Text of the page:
Here, we question whether [Florida law] permits the same parties to challenge the same purported tortious conduct in two separate actions, one in the probate court and one in the general civil division. But the Widow does not assert the probate court’s decision has preclusive effect on the subsequent civil action. Thus, for purposes of this appeal, we assume it does not.
So daughter got a second bite at the apple, this time before a jury. Did this make a difference? Of course, jury found in daughter’s favor. Second wife cried foul, seeking a directed verdict in her favor on the grounds that daughter had presented no evidence to support her tortious interference claim. The trial judge let the jury verdict stand. Undeterred, second wife appealed; and her luck was better with the judges at the 4th DCA. Daughter’s jury-trial win was reversed. Here’s why:
We review the court’s denial of a motion for [judgment notwithstanding the verdict (JNOV)] de novo. Alterra Healthcare Corp. v. Campbell, 78 So.3d 595, 601 (Fla. 2d DCA 2011). A JNOV is appropriate only when there is no evidence upon which the jury could rely in finding for the non-moving party. Id. …
Because there was no evidence of tortious conduct by the Widow, the Daughter could not prevail on her claim for tortious interference with expectancy. The trial court erred when it denied the Widow’s motion for judgment notwithstanding the verdict. Accordingly, we reverse the final judgment and remand with instructions to grant the Widow’s motion for judgment notwithstanding the verdict.
Case Study #2: Henry v. Jones, 202 So.3d 129 (Fla. 2d DCA October 14, 2016)
This case involved a brother suing his sister for tortious interference with an expectancy, claiming his sister had improperly diverted substantial sums of money from their mother’s account while acting as her caregiver. The case was put to a jury, which sided with the brother (another win for the challenger/plaintiff).
The trial judge stepped in and voided the jury’s verdict ruling it was “contrary to the manifest weight of the evidence,” and ordered a new trial. Brother appealed. And lost again. Here’s why:
Where a trial court orders a new trial, we review that decision under an abuse of discretion standard. Moore v. Gillett, 96 So.3d 933, 938 (Fla. 2d DCA 2012).
Moreover, “it takes a stronger showing of error in order to reverse an order granting a new trial than an order denying a new trial.” Thus we begin with the presumption that the trial court properly exercised its discretion, and we will not disturb the trial court’s ruling absent a clear abuse of that discretion. However, “such orders must nevertheless be supported by the record or by findings of influence outside the record.”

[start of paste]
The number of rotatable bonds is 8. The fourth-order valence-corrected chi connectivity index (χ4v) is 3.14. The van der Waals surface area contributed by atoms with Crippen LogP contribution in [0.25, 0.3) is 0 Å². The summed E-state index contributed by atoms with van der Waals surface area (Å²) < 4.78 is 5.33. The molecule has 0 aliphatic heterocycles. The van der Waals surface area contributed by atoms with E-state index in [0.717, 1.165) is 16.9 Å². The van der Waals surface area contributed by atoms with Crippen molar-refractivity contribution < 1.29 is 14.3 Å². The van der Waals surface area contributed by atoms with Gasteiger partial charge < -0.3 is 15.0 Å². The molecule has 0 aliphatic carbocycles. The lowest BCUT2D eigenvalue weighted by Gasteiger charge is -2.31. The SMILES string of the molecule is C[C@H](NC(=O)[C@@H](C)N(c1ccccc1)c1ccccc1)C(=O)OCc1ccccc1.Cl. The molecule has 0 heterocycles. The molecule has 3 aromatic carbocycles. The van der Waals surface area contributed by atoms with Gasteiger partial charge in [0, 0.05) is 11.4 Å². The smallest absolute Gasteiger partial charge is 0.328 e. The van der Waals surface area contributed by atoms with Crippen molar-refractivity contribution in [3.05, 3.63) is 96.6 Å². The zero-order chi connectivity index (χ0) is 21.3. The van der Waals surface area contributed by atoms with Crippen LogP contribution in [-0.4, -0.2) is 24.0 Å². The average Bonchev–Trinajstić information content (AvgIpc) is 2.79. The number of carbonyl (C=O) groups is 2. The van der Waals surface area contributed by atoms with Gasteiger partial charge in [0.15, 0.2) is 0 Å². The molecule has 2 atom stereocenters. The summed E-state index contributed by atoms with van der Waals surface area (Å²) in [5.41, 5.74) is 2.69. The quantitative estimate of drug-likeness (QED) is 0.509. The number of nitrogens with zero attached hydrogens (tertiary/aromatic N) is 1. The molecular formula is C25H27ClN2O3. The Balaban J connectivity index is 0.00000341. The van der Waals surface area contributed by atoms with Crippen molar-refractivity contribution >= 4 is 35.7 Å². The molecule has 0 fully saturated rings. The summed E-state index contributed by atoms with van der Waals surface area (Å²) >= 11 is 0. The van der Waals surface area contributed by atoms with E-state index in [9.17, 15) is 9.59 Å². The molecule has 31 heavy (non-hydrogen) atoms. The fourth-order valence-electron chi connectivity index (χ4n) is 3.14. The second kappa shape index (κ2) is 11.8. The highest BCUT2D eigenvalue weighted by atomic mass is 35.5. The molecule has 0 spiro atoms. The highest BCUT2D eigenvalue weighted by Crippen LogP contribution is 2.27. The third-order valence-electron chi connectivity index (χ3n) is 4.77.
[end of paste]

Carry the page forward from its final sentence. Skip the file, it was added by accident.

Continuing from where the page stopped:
Id. at 938 (citation omitted) (first quoting Harris v. Grunow, 71 So.3d 186, 188 (Fla. 3d DCA 2011); and then quoting Reynolds v. Towne Mgmt. of Fla., Inc., 426 So.2d 1011, 1013 (Fla. 2d DCA 1983)). …
As noted above, we presume that the trial court’s exercise of discretion was proper absent a demonstration of a clear abuse of discretion, and a ruling “that is unsupported by the record constitutes a clear abuse of discretion.” Moore, 96 So.3d at 938. The record here supports the trial court’s conclusion that the verdict was contrary to the manifest weight of the evidence. We therefore affirm the order granting a new trial on that basis.
Are jury trials a good idea in inheritance cases? YES!
Tortious interference claims and the jury-trial rights they trigger should be pursued whenever possible. Not because jury trials are magic bullets; as demonstrated above, there’s always the risk that a jury’s equitable solution to what is in essence a family dispute can unravel on appeal or get voided by your trial-court judge. The prospect of a jury trial should be pursued because it helps resolve these cases where they should always get resolved: at mediation, by compromise. Here again from Prof. Chester, the author of the article and study quoted above:
I contend that mediated settlement of will contests works best where the right to a jury trial is preserved, giving contestants more leverage at the mediation stage. In mediation, what is a fair distribution of the estate in light of a particular family’s circumstances can be worked out by the parties. Attorneys representing the parties, who otherwise would become deeply involved in the case, can be relegated to a relatively minor role, such as approving a settlement after it is reached.
Wise words indeed.